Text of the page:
I am sympathetic to Katz’s complaints of discrimination in “That wasn’t funny” (11/18/14), having been at the receiving end of racism myself. I was thus disappointed to learn that Katz chose to highlight anti-Semitism over other types of discrimination.
Katz alleges that fabrications about Jews have somehow gone unnoticed on campus while “other awful minority stereotypes” have not. This is a patently false, if not puzzling claim to make, given that a front-page article in the same paper reported that some students on campus have felt strongly enough about unaddressed racism on the same campus to petition for institutional change. There seems to be no reason to single out Jews as a target of discrimination on campus, in the United States, and much less the world today.
Anti-Semitism is not exceptional in its prevalence these days. Katz cites a “strange little pattern in Europe and beyond” of anti-Jewish incidents whenever renewed clashes take place between Israel and the occupied territories. How about the other “strange little pattern” around the world of Islamophobia that increases in intensity, well, pretty much all the time? Remember the Koran that almost burned? How about the violent attacks on mosques, madrassas, and women wearing Islamic dress in England? Or the arson committed last week at the Grand Mosque of Strasbourg, France?
The “race” in “racism” is not an actual one in which different minorities must compete to win the prize of world’s most persecuted. If Katz is genuinely interested in fighting this issue and finding allies, she would do well to expand her definition of what discrimination means. It is quite possible to acknowledge the suffering of others without diminishing one’s own experience. For example, what does Katz feel about black people who are stopped by police on campus for no apparent reason? How about the persecution of Rohingyas, Uighurs, and Yazidis? Or gay people, transgender people, and persons with disabilities at that? Indeed, how does Katz feel about Palestinians in the occupied territories who are, on a daily basis, denied rights to land access, political participation, and education, to name a few?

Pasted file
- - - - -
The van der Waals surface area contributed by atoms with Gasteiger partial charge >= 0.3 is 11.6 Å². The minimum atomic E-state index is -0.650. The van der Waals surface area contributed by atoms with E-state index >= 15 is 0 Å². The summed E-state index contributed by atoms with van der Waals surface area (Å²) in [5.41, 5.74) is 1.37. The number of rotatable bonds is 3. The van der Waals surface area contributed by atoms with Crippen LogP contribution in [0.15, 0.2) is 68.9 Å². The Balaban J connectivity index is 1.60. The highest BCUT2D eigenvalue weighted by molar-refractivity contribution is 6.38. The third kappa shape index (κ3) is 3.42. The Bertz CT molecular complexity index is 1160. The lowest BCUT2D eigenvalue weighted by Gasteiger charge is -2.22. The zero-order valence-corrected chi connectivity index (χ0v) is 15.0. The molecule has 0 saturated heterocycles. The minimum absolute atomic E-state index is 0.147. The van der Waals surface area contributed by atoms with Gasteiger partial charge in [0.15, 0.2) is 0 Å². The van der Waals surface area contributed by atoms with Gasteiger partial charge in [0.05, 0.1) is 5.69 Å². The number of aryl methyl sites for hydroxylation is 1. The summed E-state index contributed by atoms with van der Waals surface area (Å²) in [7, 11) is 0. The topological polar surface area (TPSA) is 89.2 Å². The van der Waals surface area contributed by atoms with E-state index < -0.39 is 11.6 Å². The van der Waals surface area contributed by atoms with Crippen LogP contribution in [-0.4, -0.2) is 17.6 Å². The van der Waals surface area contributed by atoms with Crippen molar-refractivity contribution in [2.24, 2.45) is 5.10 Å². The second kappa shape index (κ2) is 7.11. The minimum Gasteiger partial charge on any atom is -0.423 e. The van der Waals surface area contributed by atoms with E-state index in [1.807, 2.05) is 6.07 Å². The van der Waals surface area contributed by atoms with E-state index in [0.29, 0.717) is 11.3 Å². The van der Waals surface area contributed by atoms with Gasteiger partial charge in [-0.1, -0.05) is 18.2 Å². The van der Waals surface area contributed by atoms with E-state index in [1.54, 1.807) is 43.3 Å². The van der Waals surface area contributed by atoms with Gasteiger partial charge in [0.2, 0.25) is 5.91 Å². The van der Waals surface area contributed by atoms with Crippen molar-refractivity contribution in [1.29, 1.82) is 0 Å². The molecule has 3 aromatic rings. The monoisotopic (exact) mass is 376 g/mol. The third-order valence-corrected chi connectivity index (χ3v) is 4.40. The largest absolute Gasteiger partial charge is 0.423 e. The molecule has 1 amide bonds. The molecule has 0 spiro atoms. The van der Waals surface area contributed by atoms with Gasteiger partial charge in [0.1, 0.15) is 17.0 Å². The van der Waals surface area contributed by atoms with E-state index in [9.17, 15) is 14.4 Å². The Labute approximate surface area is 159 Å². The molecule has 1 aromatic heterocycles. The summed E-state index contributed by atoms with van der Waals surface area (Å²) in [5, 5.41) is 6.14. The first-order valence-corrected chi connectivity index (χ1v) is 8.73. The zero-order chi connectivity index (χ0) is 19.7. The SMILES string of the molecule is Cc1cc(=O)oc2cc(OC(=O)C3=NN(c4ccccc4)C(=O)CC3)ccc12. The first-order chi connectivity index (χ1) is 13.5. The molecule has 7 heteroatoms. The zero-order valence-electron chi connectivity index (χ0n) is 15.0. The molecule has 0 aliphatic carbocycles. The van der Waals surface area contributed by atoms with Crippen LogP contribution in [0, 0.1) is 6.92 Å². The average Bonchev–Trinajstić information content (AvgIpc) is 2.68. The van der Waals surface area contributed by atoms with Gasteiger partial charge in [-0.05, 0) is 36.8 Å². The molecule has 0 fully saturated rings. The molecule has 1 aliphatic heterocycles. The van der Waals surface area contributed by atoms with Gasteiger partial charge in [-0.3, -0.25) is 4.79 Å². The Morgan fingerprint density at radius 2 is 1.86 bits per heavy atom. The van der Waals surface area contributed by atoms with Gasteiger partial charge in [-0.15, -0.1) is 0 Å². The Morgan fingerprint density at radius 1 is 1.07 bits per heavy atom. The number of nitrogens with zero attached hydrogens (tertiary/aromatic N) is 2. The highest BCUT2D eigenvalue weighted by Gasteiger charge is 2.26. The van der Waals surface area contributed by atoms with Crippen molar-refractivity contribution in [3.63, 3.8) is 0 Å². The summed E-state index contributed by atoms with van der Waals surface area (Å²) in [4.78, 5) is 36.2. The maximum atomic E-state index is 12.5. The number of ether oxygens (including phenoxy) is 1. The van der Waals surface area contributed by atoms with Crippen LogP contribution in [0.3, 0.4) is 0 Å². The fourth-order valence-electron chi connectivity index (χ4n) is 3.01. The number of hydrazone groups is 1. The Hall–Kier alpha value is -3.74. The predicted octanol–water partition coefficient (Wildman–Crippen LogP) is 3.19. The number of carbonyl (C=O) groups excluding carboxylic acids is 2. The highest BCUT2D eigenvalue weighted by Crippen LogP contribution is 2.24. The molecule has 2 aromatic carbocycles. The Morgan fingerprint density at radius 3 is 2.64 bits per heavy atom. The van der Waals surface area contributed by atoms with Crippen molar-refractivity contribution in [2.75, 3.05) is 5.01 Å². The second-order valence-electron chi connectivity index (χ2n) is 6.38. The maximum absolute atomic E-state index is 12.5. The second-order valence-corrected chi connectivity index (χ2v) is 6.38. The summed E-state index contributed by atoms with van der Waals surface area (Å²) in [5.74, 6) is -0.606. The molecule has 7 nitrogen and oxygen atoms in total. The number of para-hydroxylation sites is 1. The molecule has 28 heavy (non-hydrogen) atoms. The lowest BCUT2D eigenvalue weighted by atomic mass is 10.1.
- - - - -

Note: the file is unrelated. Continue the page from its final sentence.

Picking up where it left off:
Moreover, I am surprised that Katz has made a common but fatal mistake: She confuses the Zionist movement with the Jewish religion. She complains about Steven Salaita’s remarks about “West Bank settlers” and “Zionists” but does not quote anything he says about “Jews.” This is because, in fact, Salaita’s outrage is directed at the Israeli state and Zionists rather than the Jewish people as a whole—a position that the professor has publicly and consistently expressed. Indeed it is more often than not Jews themselves who conflate the Jewish religion with the Zionist movement, thus conflating Jewish people with the Israeli state and Israelis. For instance, some Zionist organizations, such as the Conference of Presidents of Major American Jewish Organizations, use the word “Jewish” or “Jews” in their titles, misleadingly suggesting that their motivations are more pious than political.
In fact, many Jewish communities in the world do not identify with Israel or the Israeli state. They include Jewish communities still living in Iran and parts of the Arab world, as well as those in the U.S. that are actively campaigning against illegal Israeli policies. Prominent figures in this category include Noam Chomsky of MIT and Judith Butler of U.C. Berkeley. Similarly, many of the staunchest Zionists are not Jews. Consider for instance Christians United for Israel, which is said to be the largest pro-Israel group in the U.S.
Katz is right to point out the dangers of “baseless hatred” toward Jews, especially when the antagonism is really intended for Zionists rather than all Jewish people. To protect Jews who disavow the State of Israel’s behavior, it is therefore incumbent upon Zionists—especially the Jewish among them—to make a clear and careful distinction between Judaism and Zionism (as one might do for Islam and Islamism too). In this vein, they should stop accusing figures like Salaita and Bruce Shipman at Yale University of anti-Semitism and forcing their resignation (or simply firing them) when the only thing they are guilty of is speaking up against Zionism.
Anti-Semitism definitely isn’t funny, but aren’t all forms of discrimination equally so?
-Xin Tian Yong (MA Candidate in the Division of Social Sciences)